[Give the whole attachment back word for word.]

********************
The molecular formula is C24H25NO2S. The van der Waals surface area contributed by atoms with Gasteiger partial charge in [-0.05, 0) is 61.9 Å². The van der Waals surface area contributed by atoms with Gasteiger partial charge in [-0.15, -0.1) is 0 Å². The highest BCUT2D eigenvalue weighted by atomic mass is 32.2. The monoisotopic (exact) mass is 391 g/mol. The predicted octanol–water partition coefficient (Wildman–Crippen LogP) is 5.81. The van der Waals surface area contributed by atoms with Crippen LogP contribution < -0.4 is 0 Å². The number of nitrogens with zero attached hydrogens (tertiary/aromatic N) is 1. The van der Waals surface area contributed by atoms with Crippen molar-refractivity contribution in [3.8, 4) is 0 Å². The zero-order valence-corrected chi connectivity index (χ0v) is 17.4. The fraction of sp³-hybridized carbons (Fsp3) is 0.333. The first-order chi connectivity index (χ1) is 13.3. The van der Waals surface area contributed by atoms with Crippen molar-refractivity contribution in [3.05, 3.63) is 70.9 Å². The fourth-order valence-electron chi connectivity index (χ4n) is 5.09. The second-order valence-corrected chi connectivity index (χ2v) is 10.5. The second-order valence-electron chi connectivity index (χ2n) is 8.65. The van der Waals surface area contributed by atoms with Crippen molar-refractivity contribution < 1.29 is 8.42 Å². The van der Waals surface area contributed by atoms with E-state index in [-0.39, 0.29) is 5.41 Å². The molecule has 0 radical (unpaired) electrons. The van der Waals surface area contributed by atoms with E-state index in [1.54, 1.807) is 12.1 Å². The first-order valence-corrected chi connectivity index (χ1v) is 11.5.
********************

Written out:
The molecular formula is C24H25NO2S. The van der Waals surface area contributed by atoms with Gasteiger partial charge in [-0.05, 0) is 61.9 Å². The van der Waals surface area contributed by atoms with Gasteiger partial charge in [-0.15, -0.1) is 0 Å². The highest BCUT2D eigenvalue weighted by atomic mass is 32.2. The monoisotopic (exact) mass is 391 g/mol. The predicted octanol–water partition coefficient (Wildman–Crippen LogP) is 5.81. The van der Waals surface area contributed by atoms with Crippen LogP contribution < -0.4 is 0 Å². The number of nitrogens with zero attached hydrogens (tertiary/aromatic N) is 1. The van der Waals surface area contributed by atoms with Crippen molar-refractivity contribution in [3.8, 4) is 0 Å². The zero-order valence-corrected chi connectivity index (χ0v) is 17.4. The fraction of sp³-hybridized carbons (Fsp3) is 0.333. The first-order chi connectivity index (χ1) is 13.3. The van der Waals surface area contributed by atoms with Crippen molar-refractivity contribution in [3.05, 3.63) is 70.9 Å². The fourth-order valence-electron chi connectivity index (χ4n) is 5.09. The second-order valence-corrected chi connectivity index (χ2v) is 10.5. The second-order valence-electron chi connectivity index (χ2n) is 8.65. The van der Waals surface area contributed by atoms with Crippen molar-refractivity contribution < 1.29 is 8.42 Å². The van der Waals surface area contributed by atoms with E-state index in [-0.39, 0.29) is 5.41 Å². The molecule has 0 radical (unpaired) electrons. The van der Waals surface area contributed by atoms with E-state index in [1.54, 1.807) is 12.1 Å². The first-order valence-corrected chi connectivity index (χ1v) is 11.5.